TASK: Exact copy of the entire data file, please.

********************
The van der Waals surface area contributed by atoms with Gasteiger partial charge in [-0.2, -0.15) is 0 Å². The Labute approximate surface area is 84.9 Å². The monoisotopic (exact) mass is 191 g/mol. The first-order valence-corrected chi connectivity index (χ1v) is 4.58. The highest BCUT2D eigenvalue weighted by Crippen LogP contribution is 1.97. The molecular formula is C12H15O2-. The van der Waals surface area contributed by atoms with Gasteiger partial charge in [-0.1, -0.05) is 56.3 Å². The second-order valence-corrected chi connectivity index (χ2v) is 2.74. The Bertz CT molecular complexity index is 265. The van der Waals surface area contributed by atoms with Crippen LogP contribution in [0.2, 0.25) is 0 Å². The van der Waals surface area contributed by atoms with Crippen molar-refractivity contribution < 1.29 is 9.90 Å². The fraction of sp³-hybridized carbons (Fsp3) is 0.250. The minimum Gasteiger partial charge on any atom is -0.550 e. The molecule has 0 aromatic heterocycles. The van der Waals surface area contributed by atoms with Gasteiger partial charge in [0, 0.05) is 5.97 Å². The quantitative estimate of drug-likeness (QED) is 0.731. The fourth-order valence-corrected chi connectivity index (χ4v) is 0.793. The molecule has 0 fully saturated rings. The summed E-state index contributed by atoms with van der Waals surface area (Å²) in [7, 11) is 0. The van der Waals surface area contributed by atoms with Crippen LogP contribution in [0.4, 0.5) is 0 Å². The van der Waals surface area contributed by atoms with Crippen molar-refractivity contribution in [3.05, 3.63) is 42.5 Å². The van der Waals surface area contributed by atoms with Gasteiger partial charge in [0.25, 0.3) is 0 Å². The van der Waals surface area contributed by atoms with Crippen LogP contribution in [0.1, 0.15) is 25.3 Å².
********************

The van der Waals surface area contributed by atoms with Gasteiger partial charge in [-0.2, -0.15) is 0 Å². The Labute approximate surface area is 84.9 Å². The monoisotopic (exact) mass is 191 g/mol. The first-order valence-corrected chi connectivity index (χ1v) is 4.58. The highest BCUT2D eigenvalue weighted by Crippen LogP contribution is 1.97. The molecular formula is C12H15O2-. The van der Waals surface area contributed by atoms with Gasteiger partial charge in [-0.1, -0.05) is 56.3 Å². The second-order valence-corrected chi connectivity index (χ2v) is 2.74. The Bertz CT molecular complexity index is 265. The van der Waals surface area contributed by atoms with Crippen LogP contribution in [0.2, 0.25) is 0 Å². The van der Waals surface area contributed by atoms with Crippen molar-refractivity contribution < 1.29 is 9.90 Å². The fraction of sp³-hybridized carbons (Fsp3) is 0.250. The minimum Gasteiger partial charge on any atom is -0.550 e. The molecule has 0 aromatic heterocycles. The van der Waals surface area contributed by atoms with Gasteiger partial charge in [0, 0.05) is 5.97 Å². The quantitative estimate of drug-likeness (QED) is 0.731. The fourth-order valence-corrected chi connectivity index (χ4v) is 0.793. The molecule has 0 fully saturated rings. The summed E-state index contributed by atoms with van der Waals surface area (Å²) in [7, 11) is 0. The van der Waals surface area contributed by atoms with Crippen LogP contribution in [0.4, 0.5) is 0 Å². The van der Waals surface area contributed by atoms with Crippen molar-refractivity contribution in [3.05, 3.63) is 42.5 Å². The van der Waals surface area contributed by atoms with Gasteiger partial charge in [0.25, 0.3) is 0 Å². The van der Waals surface area contributed by atoms with Crippen LogP contribution in [0.1, 0.15) is 25.3 Å².